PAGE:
Immunization of infants and children against 2009 influenza A(H1N1) is likely to help control the H1N1 influenza pandemic. However, given the novelty of the virus strain and some uncertainty regarding the immunogenicity of the vaccine in young children, the antigen dose required to elicit an adequate antibody response is not clear. In a randomized, parallel-group study that enrolled 370 infants and children aged 6 months to 9 years, Nolan and colleagues Article assessed the immunogenicity and safety of an inactivated, split-virus 2009 influenza A(H1N1) vaccine that was given as a 2-injection regimen 21 days apart in doses of 15 μg or 30 μg of hemagglutinin antigen. The authors report that a single 15-μg dose of the vaccine was immunogenic, inducing antibody titers of 1:40 or greater in 92.5% (95% confidence interval [CI], 87.6%-95.6%) of infants and children. Among the infants and children randomly assigned to receive the 30-μg dose, 97.7% (95% CI, 94.2%-99.1%) had an antibody titer of 1:40 or greater following the first dose of vaccine. All participants had antibody titers of 1:40 or greater after a second vaccine dose, and vaccine-associated adverse events were mild to moderate in severity—similar to those reported for the seasonal influenza vaccine. In an editorial, Fiore and Neuzil Article discuss the immunogenicity of the influenza A(H1N1) vaccine in infants and children and caution that the findings reported by Nolan and colleagues may not be generalizable to all children.
Antidepressant medications are the current standard of treatment for major depressive disorder, but it is not clear that they have a pharmacological effect greater than that achieved with pill-placebo among patients with less severe depression. In meta-analysis of data from 6 randomized controlled trials of approved antidepressants, Fournier and colleagues assessed the relative benefit of medication vs placebo across a range of initial symptom severity in patients with depression. The authors found that the magnitude of benefit of antidepressant medication compared with pill-placebo increases with the severity of depression symptoms. Among patients with very severe depression, the benefit of medication is substantial, whereas among patients with mild or moderate depression symptoms, the benefit may be minimal or nonexistent.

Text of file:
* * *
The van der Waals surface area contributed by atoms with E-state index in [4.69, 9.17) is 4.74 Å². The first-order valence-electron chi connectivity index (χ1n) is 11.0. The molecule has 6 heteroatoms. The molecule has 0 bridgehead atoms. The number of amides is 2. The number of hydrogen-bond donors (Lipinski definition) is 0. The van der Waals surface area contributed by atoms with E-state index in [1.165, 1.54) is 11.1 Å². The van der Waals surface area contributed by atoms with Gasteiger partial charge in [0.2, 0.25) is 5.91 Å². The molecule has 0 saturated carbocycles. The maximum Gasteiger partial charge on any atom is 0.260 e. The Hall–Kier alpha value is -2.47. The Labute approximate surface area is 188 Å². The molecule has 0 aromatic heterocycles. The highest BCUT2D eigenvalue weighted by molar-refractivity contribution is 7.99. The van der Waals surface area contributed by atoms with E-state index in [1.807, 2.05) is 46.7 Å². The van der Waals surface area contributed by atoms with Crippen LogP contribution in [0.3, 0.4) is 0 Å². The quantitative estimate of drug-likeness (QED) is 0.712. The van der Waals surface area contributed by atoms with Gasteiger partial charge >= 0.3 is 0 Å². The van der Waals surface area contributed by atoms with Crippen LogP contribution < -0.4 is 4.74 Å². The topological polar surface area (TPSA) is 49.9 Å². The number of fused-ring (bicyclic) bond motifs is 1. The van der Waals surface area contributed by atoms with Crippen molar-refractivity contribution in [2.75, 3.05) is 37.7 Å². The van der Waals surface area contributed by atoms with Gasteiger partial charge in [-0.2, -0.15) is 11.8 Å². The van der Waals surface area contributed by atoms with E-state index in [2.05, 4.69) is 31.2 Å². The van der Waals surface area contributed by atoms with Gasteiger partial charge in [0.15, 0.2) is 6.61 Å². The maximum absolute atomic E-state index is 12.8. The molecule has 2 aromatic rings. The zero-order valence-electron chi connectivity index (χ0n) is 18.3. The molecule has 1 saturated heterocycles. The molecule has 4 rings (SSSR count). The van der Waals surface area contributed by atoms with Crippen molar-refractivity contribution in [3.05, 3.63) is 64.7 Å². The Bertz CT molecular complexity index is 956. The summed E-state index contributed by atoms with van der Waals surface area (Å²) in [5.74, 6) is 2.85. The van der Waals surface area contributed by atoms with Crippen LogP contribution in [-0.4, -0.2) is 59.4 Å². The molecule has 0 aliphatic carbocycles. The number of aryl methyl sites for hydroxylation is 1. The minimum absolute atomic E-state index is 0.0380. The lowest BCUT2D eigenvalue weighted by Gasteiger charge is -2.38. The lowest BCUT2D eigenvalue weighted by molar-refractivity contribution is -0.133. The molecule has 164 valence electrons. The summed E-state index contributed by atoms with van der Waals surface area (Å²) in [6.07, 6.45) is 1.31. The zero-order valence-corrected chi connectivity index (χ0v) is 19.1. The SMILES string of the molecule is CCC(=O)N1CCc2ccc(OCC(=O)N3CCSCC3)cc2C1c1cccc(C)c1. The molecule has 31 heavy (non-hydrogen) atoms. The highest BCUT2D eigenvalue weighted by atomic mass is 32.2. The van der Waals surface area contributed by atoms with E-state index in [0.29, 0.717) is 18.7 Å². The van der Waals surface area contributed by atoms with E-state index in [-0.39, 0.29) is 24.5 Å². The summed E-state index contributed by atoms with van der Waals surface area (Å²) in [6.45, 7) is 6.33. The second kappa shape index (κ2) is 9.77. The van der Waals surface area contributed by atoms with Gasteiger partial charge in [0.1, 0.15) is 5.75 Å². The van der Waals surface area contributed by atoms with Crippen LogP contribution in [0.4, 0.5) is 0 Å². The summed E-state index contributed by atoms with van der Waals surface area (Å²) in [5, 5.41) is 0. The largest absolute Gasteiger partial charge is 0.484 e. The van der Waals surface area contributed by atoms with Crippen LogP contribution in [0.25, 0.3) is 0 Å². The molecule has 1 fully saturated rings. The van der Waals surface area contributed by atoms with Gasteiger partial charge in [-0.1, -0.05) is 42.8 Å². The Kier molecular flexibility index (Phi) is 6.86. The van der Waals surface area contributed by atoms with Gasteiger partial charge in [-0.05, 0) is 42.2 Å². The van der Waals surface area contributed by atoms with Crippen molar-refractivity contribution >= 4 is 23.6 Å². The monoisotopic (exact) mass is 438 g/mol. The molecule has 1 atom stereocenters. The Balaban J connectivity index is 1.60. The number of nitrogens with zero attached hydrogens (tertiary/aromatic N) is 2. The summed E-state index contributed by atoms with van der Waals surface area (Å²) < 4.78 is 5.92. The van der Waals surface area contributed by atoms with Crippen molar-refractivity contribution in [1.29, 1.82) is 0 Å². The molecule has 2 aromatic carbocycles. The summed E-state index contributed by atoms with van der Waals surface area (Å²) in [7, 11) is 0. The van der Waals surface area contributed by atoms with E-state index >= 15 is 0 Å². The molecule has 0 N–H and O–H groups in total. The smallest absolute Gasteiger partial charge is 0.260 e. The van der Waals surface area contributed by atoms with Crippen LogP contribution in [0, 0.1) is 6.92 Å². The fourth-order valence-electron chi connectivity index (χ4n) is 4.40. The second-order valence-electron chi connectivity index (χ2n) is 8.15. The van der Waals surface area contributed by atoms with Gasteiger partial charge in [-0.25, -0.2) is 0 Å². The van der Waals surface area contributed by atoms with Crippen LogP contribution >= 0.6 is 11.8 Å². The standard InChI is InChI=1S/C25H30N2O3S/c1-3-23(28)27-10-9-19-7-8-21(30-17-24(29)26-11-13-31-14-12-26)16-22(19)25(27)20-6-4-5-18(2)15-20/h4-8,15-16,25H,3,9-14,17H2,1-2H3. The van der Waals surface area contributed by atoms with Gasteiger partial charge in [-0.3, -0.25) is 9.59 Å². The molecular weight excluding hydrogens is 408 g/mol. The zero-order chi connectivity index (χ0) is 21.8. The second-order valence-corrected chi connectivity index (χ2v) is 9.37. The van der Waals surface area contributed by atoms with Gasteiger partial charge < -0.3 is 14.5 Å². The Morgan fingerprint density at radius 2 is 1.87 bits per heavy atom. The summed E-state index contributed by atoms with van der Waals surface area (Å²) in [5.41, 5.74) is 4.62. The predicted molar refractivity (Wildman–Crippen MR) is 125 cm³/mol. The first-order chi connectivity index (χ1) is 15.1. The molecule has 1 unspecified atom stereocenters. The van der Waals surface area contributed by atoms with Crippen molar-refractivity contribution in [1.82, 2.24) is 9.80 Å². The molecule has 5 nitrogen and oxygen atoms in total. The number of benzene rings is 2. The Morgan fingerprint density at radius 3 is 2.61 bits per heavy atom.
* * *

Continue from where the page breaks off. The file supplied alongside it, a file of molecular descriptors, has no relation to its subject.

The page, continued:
Mr C is a 43-year-old man who noticed significant nausea and chess tightness without shortness of breath or chest pain during his usual exercise routine of running on a treadmill. His symptoms resolved when he stopped exercising and recurred with resumption of exercise. At his internist's office 4 days later, Mr C was found to have new lateral ST-segment depressions and T-wave inversions on electrocardiogram, so he was transferred to the emergency department for further evaluation. Pinto discusses the evaluation and treatment of patients with acute coronary syndrome/non–ST-segment elevation myocardial infarction, including risk stratification, early invasive management, and medical therapies.
“As [these students’] teacher, respecting the thoughtfulness of their questions, I reply what I hope is an equally thoughtful and honest answer. I don't know.” From “Integration.”
Three national initiatives seek to improve the quality of care provided to patients with stroke.
Extra calories and weight gain
Health risks of carbon capture and storage
Cap and trade legislation for greenhouse gas emissions
Lumbar spinal stenosis
Uniform format for disclosure of competing interests
Join Hussein Hollands, MD, MSc, Wednesday, January 20, from 2 to 3 PM to discuss acute-onset floaters and flashes and risk of retinal detachment. To register, go to http://www.ihi.org/AuthorintheRoom.
Dr DeAngelis summarizes and comments on this week's issue. Go to http://jama.ama-assn.org/misc/audiocommentary.dtl.
For your patients: Information about acute coronary syndromes.
This Week in JAMA . JAMA. 2010;303(1):9. doi:10.1001/jama.2009.1945